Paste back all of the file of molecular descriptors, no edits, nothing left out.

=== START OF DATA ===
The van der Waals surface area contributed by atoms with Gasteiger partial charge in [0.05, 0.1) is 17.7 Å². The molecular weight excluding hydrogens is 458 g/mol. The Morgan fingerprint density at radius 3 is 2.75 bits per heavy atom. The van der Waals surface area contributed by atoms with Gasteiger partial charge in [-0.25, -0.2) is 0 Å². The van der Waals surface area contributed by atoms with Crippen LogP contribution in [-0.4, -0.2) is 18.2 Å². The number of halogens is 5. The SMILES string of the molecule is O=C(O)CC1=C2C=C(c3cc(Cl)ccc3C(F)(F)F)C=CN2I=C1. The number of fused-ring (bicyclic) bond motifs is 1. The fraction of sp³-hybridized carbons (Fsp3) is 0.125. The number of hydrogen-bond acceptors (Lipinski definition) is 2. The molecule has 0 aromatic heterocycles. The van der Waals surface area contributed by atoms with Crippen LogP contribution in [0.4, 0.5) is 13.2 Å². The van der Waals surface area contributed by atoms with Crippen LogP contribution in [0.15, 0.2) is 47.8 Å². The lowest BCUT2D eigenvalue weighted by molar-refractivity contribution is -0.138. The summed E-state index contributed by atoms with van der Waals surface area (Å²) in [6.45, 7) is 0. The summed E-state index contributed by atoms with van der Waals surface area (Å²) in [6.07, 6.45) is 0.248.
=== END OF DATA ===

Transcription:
The van der Waals surface area contributed by atoms with Gasteiger partial charge in [0.05, 0.1) is 17.7 Å². The molecular weight excluding hydrogens is 458 g/mol. The Morgan fingerprint density at radius 3 is 2.75 bits per heavy atom. The van der Waals surface area contributed by atoms with Gasteiger partial charge in [-0.25, -0.2) is 0 Å². The van der Waals surface area contributed by atoms with Crippen LogP contribution in [-0.4, -0.2) is 18.2 Å². The number of halogens is 5. The SMILES string of the molecule is O=C(O)CC1=C2C=C(c3cc(Cl)ccc3C(F)(F)F)C=CN2I=C1. The number of fused-ring (bicyclic) bond motifs is 1. The fraction of sp³-hybridized carbons (Fsp3) is 0.125. The number of hydrogen-bond acceptors (Lipinski definition) is 2. The molecule has 0 aromatic heterocycles. The van der Waals surface area contributed by atoms with Crippen LogP contribution in [0.4, 0.5) is 13.2 Å². The van der Waals surface area contributed by atoms with Crippen LogP contribution in [0.15, 0.2) is 47.8 Å². The lowest BCUT2D eigenvalue weighted by molar-refractivity contribution is -0.138. The summed E-state index contributed by atoms with van der Waals surface area (Å²) in [6.45, 7) is 0. The summed E-state index contributed by atoms with van der Waals surface area (Å²) in [6.07, 6.45) is 0.248.